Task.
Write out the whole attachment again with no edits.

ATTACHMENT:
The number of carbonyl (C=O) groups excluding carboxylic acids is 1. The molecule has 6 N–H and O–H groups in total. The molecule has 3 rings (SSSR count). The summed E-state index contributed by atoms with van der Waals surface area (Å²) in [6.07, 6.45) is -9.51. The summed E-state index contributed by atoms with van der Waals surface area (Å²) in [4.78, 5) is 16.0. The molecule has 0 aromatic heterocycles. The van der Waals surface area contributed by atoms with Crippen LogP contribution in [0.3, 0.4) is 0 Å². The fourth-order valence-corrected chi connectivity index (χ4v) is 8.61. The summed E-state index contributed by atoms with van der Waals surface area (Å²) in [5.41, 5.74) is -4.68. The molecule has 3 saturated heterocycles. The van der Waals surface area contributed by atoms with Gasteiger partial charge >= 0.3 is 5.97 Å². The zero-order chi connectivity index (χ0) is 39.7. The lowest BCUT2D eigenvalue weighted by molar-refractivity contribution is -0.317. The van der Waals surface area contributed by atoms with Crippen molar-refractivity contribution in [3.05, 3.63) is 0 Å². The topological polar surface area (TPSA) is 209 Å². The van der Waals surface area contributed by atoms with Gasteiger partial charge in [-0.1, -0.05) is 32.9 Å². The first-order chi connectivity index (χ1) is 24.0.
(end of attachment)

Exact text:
The number of carbonyl (C=O) groups excluding carboxylic acids is 1. The molecule has 6 N–H and O–H groups in total. The molecule has 3 rings (SSSR count). The summed E-state index contributed by atoms with van der Waals surface area (Å²) in [6.07, 6.45) is -9.51. The summed E-state index contributed by atoms with van der Waals surface area (Å²) in [4.78, 5) is 16.0. The molecule has 0 aromatic heterocycles. The van der Waals surface area contributed by atoms with Crippen LogP contribution in [0.3, 0.4) is 0 Å². The fourth-order valence-corrected chi connectivity index (χ4v) is 8.61. The summed E-state index contributed by atoms with van der Waals surface area (Å²) in [5.41, 5.74) is -4.68. The molecule has 3 saturated heterocycles. The van der Waals surface area contributed by atoms with Gasteiger partial charge >= 0.3 is 5.97 Å². The zero-order chi connectivity index (χ0) is 39.7. The lowest BCUT2D eigenvalue weighted by molar-refractivity contribution is -0.317. The van der Waals surface area contributed by atoms with Crippen molar-refractivity contribution in [3.05, 3.63) is 0 Å². The topological polar surface area (TPSA) is 209 Å². The van der Waals surface area contributed by atoms with Gasteiger partial charge in [-0.1, -0.05) is 32.9 Å². The first-order chi connectivity index (χ1) is 24.0.